# Main difference between standard deviation and average deviation?

I'm currently working on exam review for an upcoming statistics exam and I've managed to dig myself to far into the theoretical background of basic statistical principles. I'm currently looking at the definition of variance and standard deviation.

I understand that when given a sample, lets say $S=\{s_1, s_2, s_3, s_4, ...., s_n\}$ from an observation I can calculate the following $$d(S,\bar{S})=\sqrt{(s_1 - \bar{S})^2 + (s_2 - \bar{S})^2 +\ ...\ + (s_n - \bar{S})^2} = \sqrt{\sum_{i=1}^n(s_i - \bar{S})^2}$$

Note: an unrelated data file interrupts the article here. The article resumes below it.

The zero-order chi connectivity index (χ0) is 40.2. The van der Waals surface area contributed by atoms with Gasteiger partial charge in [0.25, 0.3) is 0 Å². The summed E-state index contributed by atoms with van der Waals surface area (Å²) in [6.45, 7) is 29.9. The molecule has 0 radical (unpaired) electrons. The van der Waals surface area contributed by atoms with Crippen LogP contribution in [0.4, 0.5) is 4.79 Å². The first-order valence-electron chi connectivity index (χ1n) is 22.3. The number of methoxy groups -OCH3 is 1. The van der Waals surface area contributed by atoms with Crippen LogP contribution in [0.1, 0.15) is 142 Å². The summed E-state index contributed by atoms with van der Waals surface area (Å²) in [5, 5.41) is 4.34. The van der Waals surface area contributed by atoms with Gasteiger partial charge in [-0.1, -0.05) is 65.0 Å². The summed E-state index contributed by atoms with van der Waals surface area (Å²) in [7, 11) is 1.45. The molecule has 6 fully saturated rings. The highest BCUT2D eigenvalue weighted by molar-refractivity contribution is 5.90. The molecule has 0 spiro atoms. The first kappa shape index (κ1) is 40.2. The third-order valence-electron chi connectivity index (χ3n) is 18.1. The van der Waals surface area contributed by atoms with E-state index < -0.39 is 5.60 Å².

which is the Euclidean distance or as I interpret it, the combined deviation of all my observations.

My question is then, is the standard deviation the same as the average deviation? Also, could someone explain to me the reasoning for dividing by $n - 1$ instead of $n$ without involving the use of moments? And why do we divide inside the squareroot?